When I learnt that the Breton word for television is skinwel, I wondered where it came from. Today I think I’ve found the answer (via TermOfis) – skin means ray, and appears in words such as:

skinek = radiant
skinad = radiation
skinañ = to radiate, shine, beam
skinforn = microwave oven (“ray oven”)
skin an Heol = sunbeam (“ray of the sun”)
skingomz = radio (“ray talk”)
skingaser = transmitter (“ray messenger”)
skindommerez = radiator (“ray heater”)
skinlun = x-ray (“ray picture”)

The wel part comes from gwel (view, sight, vision), I think, and appears in such words as:

gwelus = visible
gwelet = to see, look

I find it interesting when new words like this are invented for modern inventions, rather than just borrowing international terms like television, telephone and radio. Other examples in Breton include pellgomz = telephone (“far talk”) and urzhiataer = computer (“order-er”). Such words may not be used in everyday speech, but I think it’s nice to know that they exist.

Can you think of examples in other languages?

This entry was posted in Breton, English, Language, Words and phrases.

11 Responses to Skinwel

  1. Fred Thrung says:

    Computer in French is “ordinateur” – almost exactly the same derivation as your Breton word.
    TV in German is “Fernseher” or far seer

  2. bulbul says:

    In Finnish, computer = “tietokone”, lit. “data/information machine”. In Hungarian, it’s “számítógép”, lit. “counting machine”, same composition as in some Slavic languages – Czech/Slovak “počítač”, Serbian “računar”, Croatian “računalo”, Slovenian “računalnik”. As far as I can tell, all those are in actual use, albeit in higher registers. In everyday Slovak, for example, I use the word “komp” 🙂

  3. David Eger says:

    In Latvian:
    tālrunis – telephone (tāls = far; runāt = to speak [root: ‘run-‘; ‘-is’ is a generic masculine noun ending]).
    tālredzis – television (redzēt = to speak)
    ierakstīt – to record (sound) (rakstīt = to write)

    Such words (the second one in particular) tend, however, to be the reserve of linguistic purists and you are as likely to hear the loan words ‘telefons’ and ‘televizija’ (which, interestingly, preserves the feminine gender of French ‘-ion’ words).

    Welsh has (for the benefit of the non-Cambrophone readers):

    cyfrifiadur – computer (cyfrif = to count)
    cyfrifianell – calculator (don’t know the derivation of the ending)
    popty ping – microwave oven (popty = bakery, oven; second part is self explanatory)

    My Welsh vocabulary is very limited but, as far as I am aware, neologisms seem to be less abundant than loan words from (or via) English.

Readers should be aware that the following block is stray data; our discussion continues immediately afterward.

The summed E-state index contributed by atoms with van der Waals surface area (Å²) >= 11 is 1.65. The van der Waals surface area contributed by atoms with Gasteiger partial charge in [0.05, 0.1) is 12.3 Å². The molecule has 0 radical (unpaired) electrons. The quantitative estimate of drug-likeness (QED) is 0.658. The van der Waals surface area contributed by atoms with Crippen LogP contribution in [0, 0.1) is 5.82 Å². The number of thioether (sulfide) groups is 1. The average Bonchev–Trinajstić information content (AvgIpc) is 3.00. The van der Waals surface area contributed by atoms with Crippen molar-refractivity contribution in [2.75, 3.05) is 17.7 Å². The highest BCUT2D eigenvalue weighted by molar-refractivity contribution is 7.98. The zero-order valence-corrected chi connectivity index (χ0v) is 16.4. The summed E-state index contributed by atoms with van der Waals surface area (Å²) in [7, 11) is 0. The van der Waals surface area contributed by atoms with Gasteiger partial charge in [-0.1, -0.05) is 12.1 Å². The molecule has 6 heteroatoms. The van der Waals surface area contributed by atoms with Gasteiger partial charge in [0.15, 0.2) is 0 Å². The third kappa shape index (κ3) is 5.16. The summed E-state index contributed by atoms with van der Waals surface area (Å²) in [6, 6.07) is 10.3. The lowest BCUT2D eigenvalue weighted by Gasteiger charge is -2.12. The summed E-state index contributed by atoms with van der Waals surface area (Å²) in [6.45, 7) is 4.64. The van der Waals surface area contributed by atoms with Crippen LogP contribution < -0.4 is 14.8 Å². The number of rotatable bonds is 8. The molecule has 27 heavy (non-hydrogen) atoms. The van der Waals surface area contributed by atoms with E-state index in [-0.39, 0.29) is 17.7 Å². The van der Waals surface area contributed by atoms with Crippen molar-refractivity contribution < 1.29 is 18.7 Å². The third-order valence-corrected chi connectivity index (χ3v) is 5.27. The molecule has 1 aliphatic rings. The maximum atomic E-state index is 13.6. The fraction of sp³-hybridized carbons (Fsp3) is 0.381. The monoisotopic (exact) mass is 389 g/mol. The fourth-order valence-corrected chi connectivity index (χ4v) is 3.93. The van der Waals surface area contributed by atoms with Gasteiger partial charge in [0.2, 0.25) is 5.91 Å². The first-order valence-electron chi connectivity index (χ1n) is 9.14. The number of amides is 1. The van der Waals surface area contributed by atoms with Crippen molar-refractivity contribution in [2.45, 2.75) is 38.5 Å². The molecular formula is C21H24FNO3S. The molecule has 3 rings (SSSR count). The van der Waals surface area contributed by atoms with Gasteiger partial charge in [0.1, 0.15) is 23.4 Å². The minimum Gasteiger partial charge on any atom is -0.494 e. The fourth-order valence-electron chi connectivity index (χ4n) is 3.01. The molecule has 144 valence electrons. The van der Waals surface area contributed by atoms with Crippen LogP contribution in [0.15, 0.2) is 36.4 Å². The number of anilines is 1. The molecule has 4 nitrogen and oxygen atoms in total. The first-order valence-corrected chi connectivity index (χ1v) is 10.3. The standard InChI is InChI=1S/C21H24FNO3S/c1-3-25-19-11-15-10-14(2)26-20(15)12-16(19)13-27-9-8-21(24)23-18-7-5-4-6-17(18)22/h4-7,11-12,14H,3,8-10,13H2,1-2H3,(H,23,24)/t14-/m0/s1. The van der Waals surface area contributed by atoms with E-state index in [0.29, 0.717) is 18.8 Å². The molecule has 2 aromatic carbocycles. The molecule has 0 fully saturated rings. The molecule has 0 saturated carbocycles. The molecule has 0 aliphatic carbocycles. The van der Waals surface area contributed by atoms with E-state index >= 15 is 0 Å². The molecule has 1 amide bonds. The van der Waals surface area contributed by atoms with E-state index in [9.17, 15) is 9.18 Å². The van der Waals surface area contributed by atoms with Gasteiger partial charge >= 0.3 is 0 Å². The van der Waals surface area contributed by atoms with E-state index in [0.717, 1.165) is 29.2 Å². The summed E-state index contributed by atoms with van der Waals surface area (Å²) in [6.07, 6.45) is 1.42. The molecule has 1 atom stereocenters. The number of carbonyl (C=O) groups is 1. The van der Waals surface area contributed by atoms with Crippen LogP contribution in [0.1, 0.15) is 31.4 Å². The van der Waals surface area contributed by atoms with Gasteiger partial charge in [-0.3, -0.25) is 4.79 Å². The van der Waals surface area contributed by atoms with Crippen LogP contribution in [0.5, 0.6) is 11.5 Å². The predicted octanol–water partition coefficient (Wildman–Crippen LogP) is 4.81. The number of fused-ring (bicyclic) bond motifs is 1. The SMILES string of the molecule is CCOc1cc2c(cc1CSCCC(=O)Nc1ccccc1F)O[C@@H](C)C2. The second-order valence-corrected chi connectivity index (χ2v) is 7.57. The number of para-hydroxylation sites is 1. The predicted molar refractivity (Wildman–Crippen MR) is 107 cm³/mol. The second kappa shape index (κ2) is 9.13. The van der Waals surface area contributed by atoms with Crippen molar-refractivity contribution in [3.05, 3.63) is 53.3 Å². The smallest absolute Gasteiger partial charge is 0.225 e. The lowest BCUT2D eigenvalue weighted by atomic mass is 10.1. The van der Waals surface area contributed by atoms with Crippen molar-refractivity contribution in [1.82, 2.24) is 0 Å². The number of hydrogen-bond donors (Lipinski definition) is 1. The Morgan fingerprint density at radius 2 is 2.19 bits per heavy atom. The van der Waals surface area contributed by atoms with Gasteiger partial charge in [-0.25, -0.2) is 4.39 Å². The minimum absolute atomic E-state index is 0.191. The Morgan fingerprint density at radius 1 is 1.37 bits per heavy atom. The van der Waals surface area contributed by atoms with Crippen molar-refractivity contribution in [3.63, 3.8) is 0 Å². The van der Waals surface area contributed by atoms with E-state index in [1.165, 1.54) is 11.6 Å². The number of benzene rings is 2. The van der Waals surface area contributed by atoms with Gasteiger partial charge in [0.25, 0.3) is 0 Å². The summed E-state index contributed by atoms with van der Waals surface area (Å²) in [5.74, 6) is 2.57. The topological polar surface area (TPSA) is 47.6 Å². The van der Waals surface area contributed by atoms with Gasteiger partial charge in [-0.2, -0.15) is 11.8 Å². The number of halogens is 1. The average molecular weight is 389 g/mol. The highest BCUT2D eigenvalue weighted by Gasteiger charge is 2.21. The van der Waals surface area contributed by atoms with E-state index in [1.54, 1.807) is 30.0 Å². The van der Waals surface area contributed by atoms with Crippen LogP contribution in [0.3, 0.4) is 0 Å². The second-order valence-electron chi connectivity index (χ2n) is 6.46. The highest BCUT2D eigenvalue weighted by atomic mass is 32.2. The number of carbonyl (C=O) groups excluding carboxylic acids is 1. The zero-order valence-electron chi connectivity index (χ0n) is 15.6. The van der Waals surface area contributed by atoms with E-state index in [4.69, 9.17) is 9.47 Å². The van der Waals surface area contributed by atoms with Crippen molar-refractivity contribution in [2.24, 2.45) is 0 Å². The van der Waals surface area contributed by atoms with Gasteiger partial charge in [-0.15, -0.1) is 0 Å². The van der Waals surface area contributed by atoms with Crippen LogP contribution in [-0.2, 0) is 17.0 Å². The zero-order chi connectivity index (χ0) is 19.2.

4. Petréa Mitchell says:

    The Japanese for telephone is 電話 denwa, “electric talk”.

  5. Lev says:

    Calque is a popular method of creating words for new concepts. “order-er” is a calque from French, “far talk” from Greek, but it’s interesting that “ray-vision” seems original.

  6. Joe Mock says:

    Spanish has ‘ordenador’ on the grounds that a machine cannot compute, only order or organize. It’s actually used, at least in Spain.

  7. TJ says:

    One word here that really caught my attention: skinforn. This is because Oven in Arabic is also called forn or furn [فُـــرن].

    In Arabic we do have words for all these inventions but in everyday life (specially that standard Arabic is rather written not spoken in everyday life only in occasions), most of these terms are not used – but borrowed words for these inventions.

    Some words I could think of now are:
    1. Haatif [هاتف]: Telephone (~caller), from the verb hataf [هتف]: to call out loud.

    2. Hásúb [حاسوب]: Computer (~calculator, exaggerative form), from the verb Hasab [حسب]: to calculate, to count.

    3. Miðyá? [مذياع]: Radio (~announcer), from the verb ða? [ذاع]: to spread the news, to announce.

  8. Rauli says:

    In Finnish, the telephone is called “puhelin” (instrument for talking).

    In the early days of the television, it was called “näköradio” (visual radio). Nowadays it’s just “televisio” (no N in the end), although it’s usually abbreviated as “telkka” or “TV”.

    In Icelandic, the telephone is called “sími” (from síma, ‘cord’), and the television is “sjónvarp” (vision projection).

  9. Rauli says:

    Oh, meant to say this as well:
    The word “popty ping” (mentioned by David Eger) is hilarious!

  10. Kevin says:

    It’s also excruciatingly twee, and I for one refuse to use it!

    The real term is microdon — though I’ll let you have meicrodon too if you want to say it that way.

  11. Shimmin Beg says:

    Manx is a heavy mixture of both types, but I think tends more to calqueing than Irish seems to (they do more transliteration). Greek and Latinate words tend to get borrowed more, and Germanic or French ones replaced.

    Can’t really give an unbiased judgement though, since I create quite a bit of terminology and I tend quite heavily towards repurposing words or calqueing. Broadly speaking I think that a term made up of own-language elements used in specific ways is more transparent, and so easier to learn and for laymen to understand, than a Greek-root term transliterated via French and English. Of course some such terms are well-known from the English, but many others aren’t. So for “cnidocyte”, rather than something like “knidoseet” that just looks arbitrary, we have “killag ghuinney”, meaning “stinging cell”.

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